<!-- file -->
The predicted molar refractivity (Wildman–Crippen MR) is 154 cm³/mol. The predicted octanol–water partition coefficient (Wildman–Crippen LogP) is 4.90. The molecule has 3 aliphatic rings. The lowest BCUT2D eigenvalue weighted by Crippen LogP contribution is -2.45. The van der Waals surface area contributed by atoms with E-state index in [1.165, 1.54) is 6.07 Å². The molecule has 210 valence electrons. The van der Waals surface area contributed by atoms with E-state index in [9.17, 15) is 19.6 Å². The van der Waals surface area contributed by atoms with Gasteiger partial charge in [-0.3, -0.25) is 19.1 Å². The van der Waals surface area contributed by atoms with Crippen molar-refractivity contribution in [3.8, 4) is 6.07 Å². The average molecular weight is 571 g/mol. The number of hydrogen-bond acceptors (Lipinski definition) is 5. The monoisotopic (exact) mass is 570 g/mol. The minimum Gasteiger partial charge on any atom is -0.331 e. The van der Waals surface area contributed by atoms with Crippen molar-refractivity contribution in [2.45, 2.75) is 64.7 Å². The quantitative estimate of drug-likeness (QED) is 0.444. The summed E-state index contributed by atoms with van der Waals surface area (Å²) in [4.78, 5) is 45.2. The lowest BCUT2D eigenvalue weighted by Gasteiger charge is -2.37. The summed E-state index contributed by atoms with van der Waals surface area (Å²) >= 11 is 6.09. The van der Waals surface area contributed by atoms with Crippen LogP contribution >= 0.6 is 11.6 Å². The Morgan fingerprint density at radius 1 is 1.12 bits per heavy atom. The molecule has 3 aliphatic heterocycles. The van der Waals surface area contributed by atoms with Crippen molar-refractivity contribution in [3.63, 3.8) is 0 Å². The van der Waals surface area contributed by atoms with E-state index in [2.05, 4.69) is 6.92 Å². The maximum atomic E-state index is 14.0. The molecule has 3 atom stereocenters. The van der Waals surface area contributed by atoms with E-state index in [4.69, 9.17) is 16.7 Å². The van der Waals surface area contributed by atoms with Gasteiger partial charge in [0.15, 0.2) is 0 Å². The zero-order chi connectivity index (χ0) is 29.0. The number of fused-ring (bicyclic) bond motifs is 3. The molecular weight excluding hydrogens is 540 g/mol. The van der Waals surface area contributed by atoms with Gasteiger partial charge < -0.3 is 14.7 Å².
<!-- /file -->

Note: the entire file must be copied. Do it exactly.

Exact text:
The predicted molar refractivity (Wildman–Crippen MR) is 154 cm³/mol. The predicted octanol–water partition coefficient (Wildman–Crippen LogP) is 4.90. The molecule has 3 aliphatic rings. The lowest BCUT2D eigenvalue weighted by Crippen LogP contribution is -2.45. The van der Waals surface area contributed by atoms with E-state index in [1.165, 1.54) is 6.07 Å². The molecule has 210 valence electrons. The van der Waals surface area contributed by atoms with E-state index in [9.17, 15) is 19.6 Å². The van der Waals surface area contributed by atoms with Gasteiger partial charge in [-0.3, -0.25) is 19.1 Å². The van der Waals surface area contributed by atoms with Crippen molar-refractivity contribution in [3.8, 4) is 6.07 Å². The average molecular weight is 571 g/mol. The number of hydrogen-bond acceptors (Lipinski definition) is 5. The monoisotopic (exact) mass is 570 g/mol. The minimum Gasteiger partial charge on any atom is -0.331 e. The van der Waals surface area contributed by atoms with Crippen molar-refractivity contribution in [2.45, 2.75) is 64.7 Å². The quantitative estimate of drug-likeness (QED) is 0.444. The summed E-state index contributed by atoms with van der Waals surface area (Å²) in [4.78, 5) is 45.2. The lowest BCUT2D eigenvalue weighted by Gasteiger charge is -2.37. The summed E-state index contributed by atoms with van der Waals surface area (Å²) >= 11 is 6.09. The van der Waals surface area contributed by atoms with Crippen LogP contribution >= 0.6 is 11.6 Å². The Morgan fingerprint density at radius 1 is 1.12 bits per heavy atom. The molecule has 3 aliphatic heterocycles. The van der Waals surface area contributed by atoms with Crippen molar-refractivity contribution in [3.63, 3.8) is 0 Å². The van der Waals surface area contributed by atoms with E-state index in [2.05, 4.69) is 6.92 Å². The maximum atomic E-state index is 14.0. The molecule has 3 atom stereocenters. The van der Waals surface area contributed by atoms with E-state index in [4.69, 9.17) is 16.7 Å². The van der Waals surface area contributed by atoms with Gasteiger partial charge in [0.15, 0.2) is 0 Å². The zero-order chi connectivity index (χ0) is 29.0. The number of fused-ring (bicyclic) bond motifs is 3. The molecular weight excluding hydrogens is 540 g/mol. The van der Waals surface area contributed by atoms with Gasteiger partial charge < -0.3 is 14.7 Å².